A new solid-state sodium battery development project being worked on by researchers at Iowa State University (amongst others) was recently awarded $3 million in new funding via ARPA-E’s 2015 OPEN funding initiative, according to recent reports. (ARPA-E stands for Advanced Research Projects Agency–Energy.)

The new research project in question is headed by Steve W Martin — an Anson Marston Distinguished Professor in materials science and engineering and an associate of the US Department of Energy’s Ames Laboratory. Along with the research team at Iowa State University, other collaborators include the University of Colorado, the University of Houston, Solid Power Inc, and Washington State University.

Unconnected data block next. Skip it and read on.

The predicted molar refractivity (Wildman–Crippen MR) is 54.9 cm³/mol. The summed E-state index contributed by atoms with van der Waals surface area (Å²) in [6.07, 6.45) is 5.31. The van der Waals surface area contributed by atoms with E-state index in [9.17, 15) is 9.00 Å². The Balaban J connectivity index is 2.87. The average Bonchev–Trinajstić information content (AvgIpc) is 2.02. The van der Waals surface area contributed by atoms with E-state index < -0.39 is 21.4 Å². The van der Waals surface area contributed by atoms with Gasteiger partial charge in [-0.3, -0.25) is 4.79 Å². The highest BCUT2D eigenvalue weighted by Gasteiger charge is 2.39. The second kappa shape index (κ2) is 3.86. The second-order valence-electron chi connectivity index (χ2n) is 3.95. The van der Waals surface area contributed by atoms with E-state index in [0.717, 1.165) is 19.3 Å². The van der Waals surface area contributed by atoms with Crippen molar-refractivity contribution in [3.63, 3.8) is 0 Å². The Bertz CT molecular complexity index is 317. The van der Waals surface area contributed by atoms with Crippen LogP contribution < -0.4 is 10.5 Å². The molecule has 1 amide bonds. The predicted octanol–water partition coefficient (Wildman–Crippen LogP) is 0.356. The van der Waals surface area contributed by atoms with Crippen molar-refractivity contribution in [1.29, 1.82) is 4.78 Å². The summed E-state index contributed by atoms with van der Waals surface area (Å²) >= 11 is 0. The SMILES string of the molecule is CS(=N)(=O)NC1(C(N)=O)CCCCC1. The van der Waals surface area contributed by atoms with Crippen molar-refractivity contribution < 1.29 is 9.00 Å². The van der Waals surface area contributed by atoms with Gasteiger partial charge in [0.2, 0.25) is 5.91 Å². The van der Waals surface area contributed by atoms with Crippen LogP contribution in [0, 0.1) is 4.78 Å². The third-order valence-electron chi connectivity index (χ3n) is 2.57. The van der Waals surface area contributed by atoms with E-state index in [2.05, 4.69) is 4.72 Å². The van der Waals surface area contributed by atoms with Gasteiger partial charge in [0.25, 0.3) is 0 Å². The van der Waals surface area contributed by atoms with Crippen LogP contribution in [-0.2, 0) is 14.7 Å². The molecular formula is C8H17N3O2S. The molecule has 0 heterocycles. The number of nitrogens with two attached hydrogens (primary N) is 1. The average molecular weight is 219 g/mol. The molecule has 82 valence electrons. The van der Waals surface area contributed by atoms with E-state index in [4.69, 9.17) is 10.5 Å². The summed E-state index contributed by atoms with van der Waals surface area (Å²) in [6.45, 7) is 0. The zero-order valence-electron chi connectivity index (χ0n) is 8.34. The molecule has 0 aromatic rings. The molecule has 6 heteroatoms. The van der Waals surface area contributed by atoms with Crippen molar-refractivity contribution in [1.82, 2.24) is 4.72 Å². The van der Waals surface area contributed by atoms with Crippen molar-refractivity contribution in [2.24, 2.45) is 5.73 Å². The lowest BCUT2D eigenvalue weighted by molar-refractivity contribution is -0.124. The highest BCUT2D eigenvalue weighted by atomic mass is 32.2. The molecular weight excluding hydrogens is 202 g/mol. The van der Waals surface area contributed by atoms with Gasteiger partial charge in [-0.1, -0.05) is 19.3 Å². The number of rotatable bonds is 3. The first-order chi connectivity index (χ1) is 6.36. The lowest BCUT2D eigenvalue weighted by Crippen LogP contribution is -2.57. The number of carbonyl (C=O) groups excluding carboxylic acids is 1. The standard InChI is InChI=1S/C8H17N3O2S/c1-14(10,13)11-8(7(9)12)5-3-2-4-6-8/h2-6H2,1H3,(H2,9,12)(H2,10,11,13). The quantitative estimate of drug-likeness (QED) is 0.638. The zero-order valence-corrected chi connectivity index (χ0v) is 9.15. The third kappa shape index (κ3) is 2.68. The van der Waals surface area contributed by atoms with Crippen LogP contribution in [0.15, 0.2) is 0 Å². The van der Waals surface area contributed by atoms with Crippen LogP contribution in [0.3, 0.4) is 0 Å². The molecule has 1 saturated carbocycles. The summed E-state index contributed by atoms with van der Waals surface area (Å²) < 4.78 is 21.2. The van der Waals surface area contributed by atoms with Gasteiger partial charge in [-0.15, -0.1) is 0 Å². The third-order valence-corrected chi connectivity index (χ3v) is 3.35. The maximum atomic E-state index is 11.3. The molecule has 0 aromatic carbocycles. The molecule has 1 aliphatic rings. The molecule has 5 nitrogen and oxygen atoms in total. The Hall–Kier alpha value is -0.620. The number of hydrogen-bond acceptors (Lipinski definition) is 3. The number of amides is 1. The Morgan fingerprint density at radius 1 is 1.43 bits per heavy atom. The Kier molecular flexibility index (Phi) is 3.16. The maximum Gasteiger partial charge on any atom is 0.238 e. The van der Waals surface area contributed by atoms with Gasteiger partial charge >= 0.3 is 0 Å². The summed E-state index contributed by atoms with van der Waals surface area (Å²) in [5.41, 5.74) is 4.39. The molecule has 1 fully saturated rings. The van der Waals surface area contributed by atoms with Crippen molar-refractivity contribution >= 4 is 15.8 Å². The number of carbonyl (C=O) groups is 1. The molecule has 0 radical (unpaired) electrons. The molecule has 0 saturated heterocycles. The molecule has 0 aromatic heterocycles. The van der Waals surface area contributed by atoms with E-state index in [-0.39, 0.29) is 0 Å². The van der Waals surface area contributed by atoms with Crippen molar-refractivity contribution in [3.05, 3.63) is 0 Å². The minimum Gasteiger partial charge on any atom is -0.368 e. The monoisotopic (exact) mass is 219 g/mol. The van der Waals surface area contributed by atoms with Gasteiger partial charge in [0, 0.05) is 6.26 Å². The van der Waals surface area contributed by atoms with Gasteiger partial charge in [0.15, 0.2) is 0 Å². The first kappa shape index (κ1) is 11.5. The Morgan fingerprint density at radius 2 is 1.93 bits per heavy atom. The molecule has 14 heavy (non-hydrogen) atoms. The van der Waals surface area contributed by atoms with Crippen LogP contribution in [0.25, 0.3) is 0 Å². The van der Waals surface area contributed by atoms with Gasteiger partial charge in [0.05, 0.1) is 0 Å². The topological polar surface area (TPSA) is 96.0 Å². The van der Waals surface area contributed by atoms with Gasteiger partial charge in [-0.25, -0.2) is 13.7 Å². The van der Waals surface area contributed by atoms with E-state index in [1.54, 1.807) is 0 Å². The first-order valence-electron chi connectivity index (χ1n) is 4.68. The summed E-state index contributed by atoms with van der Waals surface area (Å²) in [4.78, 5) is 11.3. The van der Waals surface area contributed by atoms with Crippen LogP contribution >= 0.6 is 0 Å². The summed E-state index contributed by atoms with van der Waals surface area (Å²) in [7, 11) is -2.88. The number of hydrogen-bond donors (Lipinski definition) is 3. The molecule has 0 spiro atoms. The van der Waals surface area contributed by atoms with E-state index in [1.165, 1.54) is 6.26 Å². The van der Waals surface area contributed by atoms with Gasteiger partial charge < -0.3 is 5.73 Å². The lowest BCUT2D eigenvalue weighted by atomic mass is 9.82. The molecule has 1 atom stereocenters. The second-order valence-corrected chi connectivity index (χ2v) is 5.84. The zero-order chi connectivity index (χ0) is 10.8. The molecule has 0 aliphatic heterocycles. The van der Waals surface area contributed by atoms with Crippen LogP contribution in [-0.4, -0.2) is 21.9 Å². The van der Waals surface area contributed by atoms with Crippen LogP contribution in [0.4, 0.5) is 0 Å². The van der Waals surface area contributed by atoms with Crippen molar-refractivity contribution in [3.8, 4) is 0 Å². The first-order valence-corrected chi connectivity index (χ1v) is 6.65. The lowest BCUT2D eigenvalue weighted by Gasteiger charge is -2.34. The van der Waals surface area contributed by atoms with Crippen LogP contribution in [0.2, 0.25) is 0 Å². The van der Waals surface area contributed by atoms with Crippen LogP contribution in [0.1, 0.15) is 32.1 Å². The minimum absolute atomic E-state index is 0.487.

The solid-state sodium (Na) battery in question (the one that the project is developing) is intended to work at room temperature, while utilizing “a benign and scalable solid-stack design for a long cycle life.” The expectation is that the new battery will possess a roughly 20% increase in energy density, as compared to state-of-the-art lithium-ion batteries.

Research head Steve W Martin commented: “When we look at ways to efficiently store energy from wind and solar sources, lithium-based batteries are expensive and world-wide geological resources of lithium are actually quite limited. A sodium-based battery, on the other hand, has the potential to store larger amounts of electrical energy at a significantly lower cost. And, nearly all countries have access to large amounts of sodium.

(This news story is from EV Obsession)

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